EDIT: Highsides are a bitch. Don't run-out and get a quick-turn without at least considering that less range of motion equates to more finesse required when getting on the gas exiting turns, ESPECIALLY on bikes with tons of grunt on-tap (like the k5-6 1000). My rear stepped-out on me regularly as rubber wore-out but I'm so lazy that I'd usually come onto straights at 6-7K rpm..... and I'd never chop the gas when it happened.
 

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Congrats on the successful day (meaning you didn't crash), and welcome to the only thing in the world that makes a drug addiction seem inexpensive.

:lmao

I will watch the video when I get home and give you some pointers.

Just so you know, don't go rushing to buy shit. Take the stock stuff as far as you can, and only upgrade when you absolutely need to.
 

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Discussion Starter #7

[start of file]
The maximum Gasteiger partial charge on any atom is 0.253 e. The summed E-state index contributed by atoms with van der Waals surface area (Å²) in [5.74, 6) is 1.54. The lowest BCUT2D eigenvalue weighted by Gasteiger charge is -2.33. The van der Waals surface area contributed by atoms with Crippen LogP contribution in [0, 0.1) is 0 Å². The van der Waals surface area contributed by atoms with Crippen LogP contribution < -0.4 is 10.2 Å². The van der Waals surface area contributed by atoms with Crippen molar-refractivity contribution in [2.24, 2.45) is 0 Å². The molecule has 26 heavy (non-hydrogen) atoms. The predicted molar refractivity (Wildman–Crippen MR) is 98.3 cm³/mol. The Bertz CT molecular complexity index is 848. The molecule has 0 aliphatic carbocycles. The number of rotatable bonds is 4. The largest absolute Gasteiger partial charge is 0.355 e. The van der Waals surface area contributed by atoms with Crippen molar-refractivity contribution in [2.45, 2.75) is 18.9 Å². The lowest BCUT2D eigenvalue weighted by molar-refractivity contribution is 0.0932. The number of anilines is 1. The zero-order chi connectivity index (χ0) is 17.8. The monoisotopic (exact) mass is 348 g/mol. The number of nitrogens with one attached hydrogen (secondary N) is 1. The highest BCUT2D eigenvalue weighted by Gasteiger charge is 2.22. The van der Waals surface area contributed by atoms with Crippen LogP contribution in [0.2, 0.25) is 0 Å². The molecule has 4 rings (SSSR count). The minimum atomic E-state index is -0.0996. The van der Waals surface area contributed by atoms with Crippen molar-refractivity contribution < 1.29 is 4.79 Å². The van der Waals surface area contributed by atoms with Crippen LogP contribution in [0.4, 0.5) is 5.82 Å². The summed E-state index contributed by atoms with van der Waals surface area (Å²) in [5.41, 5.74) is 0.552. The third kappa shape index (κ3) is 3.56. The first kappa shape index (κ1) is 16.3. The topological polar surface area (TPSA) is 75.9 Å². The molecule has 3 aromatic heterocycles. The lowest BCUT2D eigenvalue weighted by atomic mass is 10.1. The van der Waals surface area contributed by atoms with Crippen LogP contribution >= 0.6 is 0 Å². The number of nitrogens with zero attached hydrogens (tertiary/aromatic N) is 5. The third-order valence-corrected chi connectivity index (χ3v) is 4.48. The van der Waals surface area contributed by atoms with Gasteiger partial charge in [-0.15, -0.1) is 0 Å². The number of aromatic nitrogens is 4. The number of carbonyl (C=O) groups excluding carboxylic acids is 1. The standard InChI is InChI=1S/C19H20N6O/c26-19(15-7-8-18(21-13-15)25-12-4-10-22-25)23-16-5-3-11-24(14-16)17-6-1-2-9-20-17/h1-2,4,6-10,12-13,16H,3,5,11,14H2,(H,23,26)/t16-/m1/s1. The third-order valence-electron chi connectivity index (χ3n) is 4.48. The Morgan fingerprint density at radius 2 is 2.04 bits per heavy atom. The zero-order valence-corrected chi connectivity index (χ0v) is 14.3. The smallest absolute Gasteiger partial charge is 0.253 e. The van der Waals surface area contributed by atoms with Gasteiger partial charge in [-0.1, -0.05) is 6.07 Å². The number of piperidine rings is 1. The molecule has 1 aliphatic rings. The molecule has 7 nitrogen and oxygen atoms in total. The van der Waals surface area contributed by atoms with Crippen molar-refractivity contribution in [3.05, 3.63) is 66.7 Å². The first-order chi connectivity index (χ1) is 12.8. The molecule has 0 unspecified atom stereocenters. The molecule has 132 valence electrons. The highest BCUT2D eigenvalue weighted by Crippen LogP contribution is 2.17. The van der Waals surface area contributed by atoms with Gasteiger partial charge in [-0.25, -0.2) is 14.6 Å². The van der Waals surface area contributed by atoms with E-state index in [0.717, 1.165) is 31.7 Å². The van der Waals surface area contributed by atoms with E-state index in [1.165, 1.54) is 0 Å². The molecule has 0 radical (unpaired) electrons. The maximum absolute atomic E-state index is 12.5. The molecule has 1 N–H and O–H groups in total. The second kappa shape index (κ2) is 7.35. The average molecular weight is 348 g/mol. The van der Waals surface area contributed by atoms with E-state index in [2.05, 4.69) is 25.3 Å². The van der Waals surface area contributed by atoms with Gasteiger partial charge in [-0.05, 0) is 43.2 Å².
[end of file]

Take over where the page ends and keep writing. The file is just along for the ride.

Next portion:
For your first TD, you're clearly trying to hit your apexes and use the whole track for the most part. :thumbup Many first-timers appear to be riding around aimlessly.

I keep watching your right hand / brake fingers for the first 5-6 shifts - they look 'busier' than they should. I never bothered with quick-turn throttle mods but I don't think I had to work as hard as hard as that to get the full range of motion on the gas.

EDIT: Highsides are a bitch. Don't run-out and get a quick-turn without at least considering that less range of motion equates to more finesse required when getting on the gas exiting turns, ESPECIALLY on bikes with tons of grunt on-tap (like the k5-6 1000). My rear stepped-out on me regularly as rubber wore-out but I'm so lazy that I'd usually come onto straights at 6-7K rpm..... and I'd never chop the gas when it happened.
thanks!

maybe it's the way my hand is positioned on the throttle grip for transitions from off to on throttle through the turns.I don't remember being distracted by turning it that much,it felt natural.seing it on the video I would comment on it too.